A notice of eviction is posted on the front door of a Brooklyn apartment. The handle is pad-locked. Kevin Tamayo’s couches, lamps, and refrigerator lie within, unable to be claimed until further notice. Behind the barred window stands his restless pooch, Tori, anxiously waiting her owner’s return. This Pitbull’s fate, as well as every evictees’ furry companions around New York state would be in limbo, until now.
Upon hearing that story, two state lawmakers known for their pet friendly legislation drafted a bill to ensure that stories like Kevin’s would not happen again in New York.
Gov. Andrew Cuomo signed the “No Pet Left Behind” law on Thursday, Aug. 23. The legislation, which took effect immediately, protects all household pets from abandonment after an eviction has gone into motion. Officers will now have to scan the property for animals and speak with the evictee and their landlord about safe and humane removal of pets.
Senator Jim Tedisco, R-Glenville, Chair of the Senate Social Services Committee and Senate Chair of New York City Animal Advocacy Day, said, “No pet should ever be left behind and abandoned like an old couch. Those executing eviction notices and those leaving their home have a responsibility to make sure to check the property so an animal is not left behind to die.”
Tedisco and Assemblywoman Linda Rosenthal, D-Manhattan, voiced their concerns with advocates and animal lovers alike at the annual Animal Advocacy Day on June 5.
Rosenthal, a sponsor of the bill, said, “Animals are sentient beings, members of the family who rely on human care for survival. Plans must be made for their care in the event of an eviction, and this law will ensure that they are.”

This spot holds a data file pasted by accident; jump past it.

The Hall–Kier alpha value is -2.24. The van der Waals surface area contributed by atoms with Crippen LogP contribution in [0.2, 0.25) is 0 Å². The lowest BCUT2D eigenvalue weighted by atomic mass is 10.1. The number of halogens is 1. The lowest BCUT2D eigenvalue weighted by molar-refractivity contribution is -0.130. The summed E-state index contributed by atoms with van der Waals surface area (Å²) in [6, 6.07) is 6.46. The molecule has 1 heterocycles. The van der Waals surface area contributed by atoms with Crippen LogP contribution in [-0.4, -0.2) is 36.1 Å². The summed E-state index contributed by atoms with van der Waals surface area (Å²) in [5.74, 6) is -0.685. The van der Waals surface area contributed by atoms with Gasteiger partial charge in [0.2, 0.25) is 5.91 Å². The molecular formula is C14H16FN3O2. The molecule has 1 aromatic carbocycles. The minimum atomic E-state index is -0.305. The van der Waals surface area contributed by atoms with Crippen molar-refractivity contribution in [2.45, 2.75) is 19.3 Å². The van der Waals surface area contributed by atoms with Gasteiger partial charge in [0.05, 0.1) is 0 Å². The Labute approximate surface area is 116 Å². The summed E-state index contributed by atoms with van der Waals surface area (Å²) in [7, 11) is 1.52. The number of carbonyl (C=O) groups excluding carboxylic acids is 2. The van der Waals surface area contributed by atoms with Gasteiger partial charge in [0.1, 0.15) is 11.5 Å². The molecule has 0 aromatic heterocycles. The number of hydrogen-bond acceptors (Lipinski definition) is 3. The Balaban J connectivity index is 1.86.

Rosenthal’s increased outrage over evicted pets stems from the plight of Tamayo and Tori. Tamayo and his family were evicted by their landlord leaving their best friend unattended and locked in a cage for two days.
After a resident has failed to pay or vacate the premises, the landlord of the property has the authority to change the locks on the evictee. After this step is complete, an officer creates and logs a detailed inventory of the objects in the house. Under the new legislation (S.7388-b/A.8684B-b), pets will no longer be accounted for as a household object, but as a being with rights.
According to a NYC Office of Civil Justice 2017 Annual Report there were a total of 21,074 residential evictions conducted by New York City marshals. The 2017-2018 APPA National Pet Owners Survey found that 68 percent of U.S. households own a pet. 84.6 million residences house furry friends. A significant portion of the evictees in New York State have pets, and will no longer have to suffer the unjust separation.
“I know firsthand how pets quickly become members of your family and it is absurd that in these instances a living animal can be treated the same as a possession and be put in harm’s way. I’m proud to sign this measure that will protect beloved family pets and solve this issue once and for all,” Cuomo said.